From: Philippe Verdy (email@example.com)
Date: Thu Oct 07 2004 - 08:23:38 CST
This page on the French version of wikipedia notes that Polytonic Greek used
in the 3rd century B.C. alternate letters to denote the initial spirits
("pneuma dasú" for the "hard" spirit, and "pneuma psílon" for the "soft"
spirit), rather than the modern 9-shaped combining accents.
(Note: to see all letters in Internet Explorer, you have to configure it to
use the "Arial Unicode MS" font from Office or the free "Code2000" font, and
to indicate to Internet Explorer, in the Accessibility options, to ignore
the fonts styles selected on web pages: the default font selected in the
Wikipedia CSS stylesheet for Internet Explorer forces the "Arial" font which
does not contain glyphs for all these characters; apparently Wikipedia has
problems to find a reliable way to configure their stylesheets to work with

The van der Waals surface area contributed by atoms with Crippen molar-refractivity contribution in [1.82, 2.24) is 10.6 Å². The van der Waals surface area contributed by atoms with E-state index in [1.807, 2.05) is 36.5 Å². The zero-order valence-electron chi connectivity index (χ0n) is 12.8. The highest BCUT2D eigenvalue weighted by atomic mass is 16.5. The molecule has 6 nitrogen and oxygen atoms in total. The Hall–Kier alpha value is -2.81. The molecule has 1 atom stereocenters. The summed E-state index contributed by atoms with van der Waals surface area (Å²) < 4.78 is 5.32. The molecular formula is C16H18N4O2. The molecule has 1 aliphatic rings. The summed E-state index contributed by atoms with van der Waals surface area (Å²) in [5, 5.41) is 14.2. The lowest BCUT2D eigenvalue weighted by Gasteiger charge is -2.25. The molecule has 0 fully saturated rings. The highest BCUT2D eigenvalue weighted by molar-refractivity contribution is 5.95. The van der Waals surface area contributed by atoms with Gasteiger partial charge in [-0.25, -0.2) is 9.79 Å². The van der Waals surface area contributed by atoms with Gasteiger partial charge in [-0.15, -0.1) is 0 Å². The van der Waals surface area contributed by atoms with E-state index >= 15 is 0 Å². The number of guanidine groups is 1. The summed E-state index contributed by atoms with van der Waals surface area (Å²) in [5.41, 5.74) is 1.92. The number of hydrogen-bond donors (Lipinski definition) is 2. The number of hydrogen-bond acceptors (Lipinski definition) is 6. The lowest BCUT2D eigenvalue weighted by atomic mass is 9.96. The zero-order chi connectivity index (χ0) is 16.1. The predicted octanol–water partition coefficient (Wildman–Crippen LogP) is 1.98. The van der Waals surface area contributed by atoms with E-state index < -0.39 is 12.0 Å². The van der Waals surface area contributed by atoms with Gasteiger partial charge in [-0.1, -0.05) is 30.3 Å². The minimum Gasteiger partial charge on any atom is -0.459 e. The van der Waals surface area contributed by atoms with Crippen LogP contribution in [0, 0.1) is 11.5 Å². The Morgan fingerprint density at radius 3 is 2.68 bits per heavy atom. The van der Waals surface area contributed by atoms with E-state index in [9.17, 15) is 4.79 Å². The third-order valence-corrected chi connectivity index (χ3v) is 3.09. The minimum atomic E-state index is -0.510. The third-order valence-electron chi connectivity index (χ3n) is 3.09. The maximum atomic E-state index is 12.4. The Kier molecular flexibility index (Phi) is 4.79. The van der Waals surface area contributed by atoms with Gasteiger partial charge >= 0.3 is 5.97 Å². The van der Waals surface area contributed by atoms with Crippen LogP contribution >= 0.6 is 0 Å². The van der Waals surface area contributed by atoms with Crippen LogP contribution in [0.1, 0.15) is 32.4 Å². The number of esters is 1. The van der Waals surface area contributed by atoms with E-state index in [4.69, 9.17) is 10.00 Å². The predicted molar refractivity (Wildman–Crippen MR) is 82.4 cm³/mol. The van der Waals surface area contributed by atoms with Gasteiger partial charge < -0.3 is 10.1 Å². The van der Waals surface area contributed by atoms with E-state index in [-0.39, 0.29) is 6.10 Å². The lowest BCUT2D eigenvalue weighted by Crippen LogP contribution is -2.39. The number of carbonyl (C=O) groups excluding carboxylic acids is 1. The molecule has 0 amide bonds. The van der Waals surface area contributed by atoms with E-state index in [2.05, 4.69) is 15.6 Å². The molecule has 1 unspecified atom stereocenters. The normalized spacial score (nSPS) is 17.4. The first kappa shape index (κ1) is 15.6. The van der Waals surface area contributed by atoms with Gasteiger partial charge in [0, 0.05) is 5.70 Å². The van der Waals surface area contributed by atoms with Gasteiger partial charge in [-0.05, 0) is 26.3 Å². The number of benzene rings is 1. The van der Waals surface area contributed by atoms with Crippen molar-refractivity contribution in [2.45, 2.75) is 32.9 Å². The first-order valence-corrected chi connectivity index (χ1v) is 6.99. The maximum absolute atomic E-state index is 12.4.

various versions of Windows or IE).
These letters were noted initially by Aristophane with a variant of the
historic "H" letter that noted the /h/ sound (but was later borrowed when it
became unused to note the sound /è/ with eta), by cutting the "H" (eta)
glyph in two half-parts (and sometimes found with L-shaped glyphs without
the lower part of the vertical). These historic phonemes subsist today only
as diacritics for modern polytonic greek, but this is not the case of
historic texts where they may still be pronounced /h/ on initial vowels or
diphtongues or rho.
The same page gives an encoding for the latest non-combining form where
these spirits are represented by upper tacks (before they became
diacritics). My question is: can these historic half-eta letters be unified
with these tacks, or are they distinct letters?
Are there variants encoded for these historic half-eta letters, to mean that
they should not be shown with the upper tack glyphs but with the historic
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